Handwritten notes that show one of historys greatest scientific minds in action are going up for auction in London.
Pages containing Isaac Newtons jotted revisions to his masterwork, the Principia, are expected to sell next month for between 600,000 pounds and 900,000 pounds (USD 850,000 and USD 1.3 million), auctioneer Christies said Tuesday.
Published in 1687, Newtons Philosophiae naturalis principia mathematica Mathematical Principles of Natural Philosophy set out the laws of gravitation and motion and is considered a scientific watershed. A first edition of the book sold at auction for USD 3.7 million in 2016.
Thomas Venning, head of books and manuscripts at Christies in London, said the book reinvented our understanding of the universe. The page and a half of notes for a planned second edition includes comments and diagrams by Scottish mathematician and astronomer David Gregory. The two scientists met and corresponded while Newton worked on revising the Principia in the 1690s.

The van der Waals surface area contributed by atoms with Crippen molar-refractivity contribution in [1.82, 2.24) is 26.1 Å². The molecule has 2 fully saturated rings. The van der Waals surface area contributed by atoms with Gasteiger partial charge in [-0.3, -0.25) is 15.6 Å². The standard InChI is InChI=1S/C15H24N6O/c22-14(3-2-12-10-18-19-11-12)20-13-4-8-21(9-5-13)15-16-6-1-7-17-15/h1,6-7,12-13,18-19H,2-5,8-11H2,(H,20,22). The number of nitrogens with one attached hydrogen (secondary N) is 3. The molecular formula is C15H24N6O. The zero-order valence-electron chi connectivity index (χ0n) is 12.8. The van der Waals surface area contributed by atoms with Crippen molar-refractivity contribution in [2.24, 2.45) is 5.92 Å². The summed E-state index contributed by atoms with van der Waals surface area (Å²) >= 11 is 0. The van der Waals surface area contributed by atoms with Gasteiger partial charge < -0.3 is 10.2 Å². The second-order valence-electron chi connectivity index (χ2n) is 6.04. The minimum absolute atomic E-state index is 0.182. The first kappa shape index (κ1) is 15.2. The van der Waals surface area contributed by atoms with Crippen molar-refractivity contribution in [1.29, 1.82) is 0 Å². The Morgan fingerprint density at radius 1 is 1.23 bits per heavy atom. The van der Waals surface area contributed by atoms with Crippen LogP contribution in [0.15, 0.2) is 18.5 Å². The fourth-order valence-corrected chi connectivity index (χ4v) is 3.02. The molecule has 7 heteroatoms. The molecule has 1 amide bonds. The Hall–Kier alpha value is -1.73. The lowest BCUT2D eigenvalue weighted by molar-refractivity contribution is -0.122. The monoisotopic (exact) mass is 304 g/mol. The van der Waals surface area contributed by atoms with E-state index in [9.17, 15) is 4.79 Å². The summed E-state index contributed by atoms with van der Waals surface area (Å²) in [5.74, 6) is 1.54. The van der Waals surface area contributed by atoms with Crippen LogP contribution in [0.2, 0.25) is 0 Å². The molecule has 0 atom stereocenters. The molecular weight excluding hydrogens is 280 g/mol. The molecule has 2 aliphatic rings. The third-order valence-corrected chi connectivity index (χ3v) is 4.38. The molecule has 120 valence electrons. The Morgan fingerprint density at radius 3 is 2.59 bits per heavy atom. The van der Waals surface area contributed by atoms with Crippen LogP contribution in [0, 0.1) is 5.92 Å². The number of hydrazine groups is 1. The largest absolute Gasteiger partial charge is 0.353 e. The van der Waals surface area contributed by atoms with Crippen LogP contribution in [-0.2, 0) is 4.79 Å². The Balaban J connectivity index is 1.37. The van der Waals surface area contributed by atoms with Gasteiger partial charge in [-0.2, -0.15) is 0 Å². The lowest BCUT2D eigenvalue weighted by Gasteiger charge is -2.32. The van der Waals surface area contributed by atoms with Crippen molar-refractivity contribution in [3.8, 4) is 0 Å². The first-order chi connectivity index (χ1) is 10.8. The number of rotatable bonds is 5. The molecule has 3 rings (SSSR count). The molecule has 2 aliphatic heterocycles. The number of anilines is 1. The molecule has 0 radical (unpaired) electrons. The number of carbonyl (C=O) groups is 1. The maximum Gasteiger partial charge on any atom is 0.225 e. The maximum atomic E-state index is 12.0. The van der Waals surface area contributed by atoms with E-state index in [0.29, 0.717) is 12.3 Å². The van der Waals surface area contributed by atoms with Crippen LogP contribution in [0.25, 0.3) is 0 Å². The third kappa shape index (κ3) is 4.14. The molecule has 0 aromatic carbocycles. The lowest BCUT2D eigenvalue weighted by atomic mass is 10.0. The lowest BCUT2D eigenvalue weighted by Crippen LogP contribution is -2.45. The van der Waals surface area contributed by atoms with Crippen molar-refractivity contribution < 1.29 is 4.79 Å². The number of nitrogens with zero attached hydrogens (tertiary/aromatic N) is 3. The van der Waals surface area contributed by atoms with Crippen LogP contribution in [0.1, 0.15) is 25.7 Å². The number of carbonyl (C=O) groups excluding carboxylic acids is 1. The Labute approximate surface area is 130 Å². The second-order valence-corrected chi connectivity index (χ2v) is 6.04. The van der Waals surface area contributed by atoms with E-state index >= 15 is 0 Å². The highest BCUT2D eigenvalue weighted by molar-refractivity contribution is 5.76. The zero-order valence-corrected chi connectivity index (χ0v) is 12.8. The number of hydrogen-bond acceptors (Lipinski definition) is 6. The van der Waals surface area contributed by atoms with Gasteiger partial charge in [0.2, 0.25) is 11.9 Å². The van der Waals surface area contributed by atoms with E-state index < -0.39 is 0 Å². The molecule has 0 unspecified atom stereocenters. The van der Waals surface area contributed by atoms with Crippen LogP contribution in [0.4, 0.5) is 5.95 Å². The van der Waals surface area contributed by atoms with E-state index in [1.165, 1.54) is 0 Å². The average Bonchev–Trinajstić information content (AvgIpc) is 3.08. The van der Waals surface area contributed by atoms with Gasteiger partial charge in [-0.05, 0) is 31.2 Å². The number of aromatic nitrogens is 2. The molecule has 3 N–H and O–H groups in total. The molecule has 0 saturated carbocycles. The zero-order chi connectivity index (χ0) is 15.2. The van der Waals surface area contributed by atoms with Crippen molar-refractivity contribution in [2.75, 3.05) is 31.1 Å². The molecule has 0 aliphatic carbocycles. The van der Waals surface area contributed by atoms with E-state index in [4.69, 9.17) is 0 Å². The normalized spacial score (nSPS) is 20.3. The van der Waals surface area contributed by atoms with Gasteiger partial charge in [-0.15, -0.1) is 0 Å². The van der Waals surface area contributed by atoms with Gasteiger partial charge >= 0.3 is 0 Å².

Venning said that when he was working on the revisions, Newton was fizzing with the energy of one of the greatest minds the world has ever seen.” And we can see that at work, the speed with which hes writing, the ferment of ideas coming out from his pen, he said.
Keith Moore, head librarian at the Royal Society the scientists club where Newton was president in the 18th century said Gregory kept up a written dialogue with Newton. He met Newton and that partnership, almost, between the two of them, resulted in refining Newtons thinking. Newton eventually gave up on the revisions, but ultimately produced a new edition in 1713.
The document will go under the hammer at Christies in London on July 8.
What a collector in the autograph world is looking for is the greatest minds in history, talking about their greatest achievements, Venning said. Its very, very rare to have that combination. And thats what you have in this particular manuscript.
(Except for the headline, this story has not been edited by The Federal staff and is auto-published from a syndicated feed.)